Save Us From Android

The recent release of the Nokia N9 started me thinking about the direction that mobile phone operating systems are heading.  Actually it was the negative feedback from the Android supporters that was the incendiary spark to my mental bonfire.  Since my Motorola Q, I have been an iPhone user.  My investment in the ecosystem and my grandfathered unlimited plan have been the deciding factors thus far in my purchases.  Android phones have always been the red devil on my shoulder, tempting me to make a change with bigger screens and better hardware.  Never, however, have I been tempted to switch platforms because of the Android OS. 

At this point the Android fans are fuming.  I realize this, but I want to start off my honest dialogue with an honest description of my position.  I have gone to stores and played with phones; I have used my friends phone.  Every time I use one, I walk away unimpressed.  The experience is complicated, messy, and changes from one Android phone to another.  When I use my iPhone it is intuitive; when I pick up an Android phone it is not.

On the opposite side of the isle,  I find myself yearning to switch to WP7.  When I play with WP7, I love it.  It too makes sense, and it looks incredible, much better than the pages of icons in iOS. Then recently Nokia throws the Meego bomb into the mix.  The N9 hits the shelf, orphaned by its parent company.  It is like Einstein's parents giving him up before they found out he was a genius.  The N9 is brilliant, and Meego is yet another OS that has made me want to cut my iOS ties.  If both of these new operating systems so easily charm me, why has Android not won me over?

After mulling over it for a few days, I think I have the answer, and it goes back to the fundamental function of an OS.  An OS pulls all the tools of a system together.  Its main purpose is to allow people to accomplish a task using some other function of that system.  I want to talk on the phone. I want to take pictures. I want to run my app. The OS allows me to access those functions.  Nowhere in my list of priorities is customizing my phone.  I could care less about customizing my phone.  And if I had the actual time to sit there and customize my phone, I would want to use it to do one of those other things instead.  Android's strength is its customization, but that strength complicates the OS to a point where the OS starts getting in the way.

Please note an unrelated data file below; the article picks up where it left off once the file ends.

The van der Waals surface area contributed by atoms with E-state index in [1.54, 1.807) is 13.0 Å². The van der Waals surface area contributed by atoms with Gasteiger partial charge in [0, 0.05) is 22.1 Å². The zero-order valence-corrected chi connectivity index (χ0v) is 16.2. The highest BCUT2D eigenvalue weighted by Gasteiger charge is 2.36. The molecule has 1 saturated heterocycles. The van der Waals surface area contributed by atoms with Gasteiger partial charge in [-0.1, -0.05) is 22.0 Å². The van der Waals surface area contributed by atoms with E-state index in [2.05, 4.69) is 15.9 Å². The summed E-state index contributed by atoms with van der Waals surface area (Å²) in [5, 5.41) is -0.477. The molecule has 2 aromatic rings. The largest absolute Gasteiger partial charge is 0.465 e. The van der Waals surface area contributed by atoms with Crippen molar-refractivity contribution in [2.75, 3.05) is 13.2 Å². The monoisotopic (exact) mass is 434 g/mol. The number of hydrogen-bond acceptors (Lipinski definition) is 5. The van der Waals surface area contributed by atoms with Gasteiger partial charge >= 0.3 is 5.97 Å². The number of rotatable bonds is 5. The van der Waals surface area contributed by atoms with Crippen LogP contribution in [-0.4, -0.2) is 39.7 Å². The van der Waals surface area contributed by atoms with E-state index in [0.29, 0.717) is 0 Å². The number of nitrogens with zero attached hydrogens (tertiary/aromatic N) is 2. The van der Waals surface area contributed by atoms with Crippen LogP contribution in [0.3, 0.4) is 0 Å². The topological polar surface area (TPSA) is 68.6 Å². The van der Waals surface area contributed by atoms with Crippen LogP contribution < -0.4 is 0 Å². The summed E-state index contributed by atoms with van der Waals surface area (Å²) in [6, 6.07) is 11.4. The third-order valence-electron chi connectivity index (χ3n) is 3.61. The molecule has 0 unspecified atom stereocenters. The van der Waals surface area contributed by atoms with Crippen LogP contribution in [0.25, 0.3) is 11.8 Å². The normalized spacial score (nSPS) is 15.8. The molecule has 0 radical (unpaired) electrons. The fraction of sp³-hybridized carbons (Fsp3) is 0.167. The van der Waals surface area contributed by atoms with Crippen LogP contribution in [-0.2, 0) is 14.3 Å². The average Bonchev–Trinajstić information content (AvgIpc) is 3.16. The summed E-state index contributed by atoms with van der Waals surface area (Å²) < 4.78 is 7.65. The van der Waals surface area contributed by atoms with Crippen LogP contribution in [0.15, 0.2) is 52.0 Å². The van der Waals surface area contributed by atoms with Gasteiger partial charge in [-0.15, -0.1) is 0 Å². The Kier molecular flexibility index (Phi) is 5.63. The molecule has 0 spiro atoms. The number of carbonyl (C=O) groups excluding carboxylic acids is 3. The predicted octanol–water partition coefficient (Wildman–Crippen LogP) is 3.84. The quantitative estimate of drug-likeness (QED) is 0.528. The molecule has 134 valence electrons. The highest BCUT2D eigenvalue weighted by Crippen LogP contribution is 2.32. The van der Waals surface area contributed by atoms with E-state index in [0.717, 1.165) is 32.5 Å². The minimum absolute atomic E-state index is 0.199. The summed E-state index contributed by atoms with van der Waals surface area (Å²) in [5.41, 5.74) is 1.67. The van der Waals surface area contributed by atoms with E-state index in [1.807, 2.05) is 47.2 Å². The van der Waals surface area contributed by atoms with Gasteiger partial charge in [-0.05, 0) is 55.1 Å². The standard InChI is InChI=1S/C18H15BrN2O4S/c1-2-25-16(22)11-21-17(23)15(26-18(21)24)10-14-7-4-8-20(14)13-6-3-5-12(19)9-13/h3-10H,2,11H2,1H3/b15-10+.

Now the Android fans will call me stupid, too dumb to figure it out, brainwashed by Apple, cattle, or various other insults for insinuating that Android is too complicated.  The logic is solid, however, and if the logic is solid, then my reasoning is intelligent, not the successful implementation of Steve Jobs' evil scheme.  I want my OS to get out of the way of my phone. I want my OS to be as light as possible, so the battery lasts, I want my OS to be intuitive. and I want my OS to be fast! WP7, Meego (well it was headed there anyway), and iOS have accomplished this.  Android has not.

Now to my title, "Save Us from Android."  Andriod is on a fat diet.  It is growing bigger and more complex with each build, as it tries to be everything for everybody, whether they want it or not.  What I fear is that other companies will try to compete with Android, especially now that Jobs is gone from Apple.  He was the driving force behind the keep it simple stupid philosophy.  Meego is dead, and we know Microsoft has no compass of its own.  How long before they destroy WP7 in hopes of competing with Android and iOS by weighing it down with unnecessary features?

What do I need my phone to do? Voice communication, text and email, calendars, pictures, voice memos, apps, video chat, music and videos, web access, I would love a nice drawing/note/stylus combo, and serve as a hotspot.  I would like my OS to allow me to do those things very efficiently, and otherwise be invisible.  If a functionality is added, then the OS needs to expand, but I do not need to waste my time deciding what skin to use or what I want my icons to look like.

I believe Meego was destroyed by Android's success.  I think Android's success is not due to its design but mostly due to the lack of alternative on many carriers.  Had Meego or WP7 been available in the iPhone 3G years, I think they would have been the choice of most people.  In fact, I believe they would have more quickly dethroned iOS as king of the mobile OS's. They are the lean mean prize fighters in contrast to the fat drunk bar room brawler that is Android.  My money is on the prize fighter, but only if he stays in shape.